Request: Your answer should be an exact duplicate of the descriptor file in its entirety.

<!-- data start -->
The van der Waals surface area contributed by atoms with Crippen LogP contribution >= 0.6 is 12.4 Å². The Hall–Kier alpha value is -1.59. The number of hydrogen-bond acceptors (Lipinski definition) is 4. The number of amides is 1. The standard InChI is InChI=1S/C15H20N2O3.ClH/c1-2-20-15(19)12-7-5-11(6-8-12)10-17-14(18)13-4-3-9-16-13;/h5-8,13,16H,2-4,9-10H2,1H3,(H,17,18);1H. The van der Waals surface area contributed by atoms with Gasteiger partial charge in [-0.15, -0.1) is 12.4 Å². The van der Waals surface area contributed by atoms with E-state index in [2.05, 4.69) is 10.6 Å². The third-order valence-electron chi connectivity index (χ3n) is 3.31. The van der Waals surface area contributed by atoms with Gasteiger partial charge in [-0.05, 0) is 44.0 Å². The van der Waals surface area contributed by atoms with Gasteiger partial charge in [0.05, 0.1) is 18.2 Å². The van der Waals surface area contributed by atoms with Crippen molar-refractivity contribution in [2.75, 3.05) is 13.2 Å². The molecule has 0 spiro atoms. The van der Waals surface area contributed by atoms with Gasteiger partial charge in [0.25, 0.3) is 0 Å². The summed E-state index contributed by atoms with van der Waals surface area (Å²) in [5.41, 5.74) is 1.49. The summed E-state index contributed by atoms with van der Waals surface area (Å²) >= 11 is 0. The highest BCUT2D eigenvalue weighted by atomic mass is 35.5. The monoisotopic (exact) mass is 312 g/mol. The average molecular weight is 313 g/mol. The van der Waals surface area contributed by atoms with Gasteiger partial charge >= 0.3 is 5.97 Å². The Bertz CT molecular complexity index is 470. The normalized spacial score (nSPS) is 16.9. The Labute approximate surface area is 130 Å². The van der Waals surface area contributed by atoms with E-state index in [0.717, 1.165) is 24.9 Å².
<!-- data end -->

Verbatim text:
The van der Waals surface area contributed by atoms with Crippen LogP contribution >= 0.6 is 12.4 Å². The Hall–Kier alpha value is -1.59. The number of hydrogen-bond acceptors (Lipinski definition) is 4. The number of amides is 1. The standard InChI is InChI=1S/C15H20N2O3.ClH/c1-2-20-15(19)12-7-5-11(6-8-12)10-17-14(18)13-4-3-9-16-13;/h5-8,13,16H,2-4,9-10H2,1H3,(H,17,18);1H. The van der Waals surface area contributed by atoms with Gasteiger partial charge in [-0.15, -0.1) is 12.4 Å². The van der Waals surface area contributed by atoms with E-state index in [2.05, 4.69) is 10.6 Å². The third-order valence-electron chi connectivity index (χ3n) is 3.31. The van der Waals surface area contributed by atoms with Gasteiger partial charge in [-0.05, 0) is 44.0 Å². The van der Waals surface area contributed by atoms with Gasteiger partial charge in [0.05, 0.1) is 18.2 Å². The van der Waals surface area contributed by atoms with Crippen molar-refractivity contribution in [2.75, 3.05) is 13.2 Å². The molecule has 0 spiro atoms. The van der Waals surface area contributed by atoms with Gasteiger partial charge in [0.25, 0.3) is 0 Å². The summed E-state index contributed by atoms with van der Waals surface area (Å²) in [5.41, 5.74) is 1.49. The summed E-state index contributed by atoms with van der Waals surface area (Å²) >= 11 is 0. The highest BCUT2D eigenvalue weighted by atomic mass is 35.5. The monoisotopic (exact) mass is 312 g/mol. The average molecular weight is 313 g/mol. The van der Waals surface area contributed by atoms with Gasteiger partial charge >= 0.3 is 5.97 Å². The Bertz CT molecular complexity index is 470. The normalized spacial score (nSPS) is 16.9. The Labute approximate surface area is 130 Å². The van der Waals surface area contributed by atoms with E-state index in [0.717, 1.165) is 24.9 Å².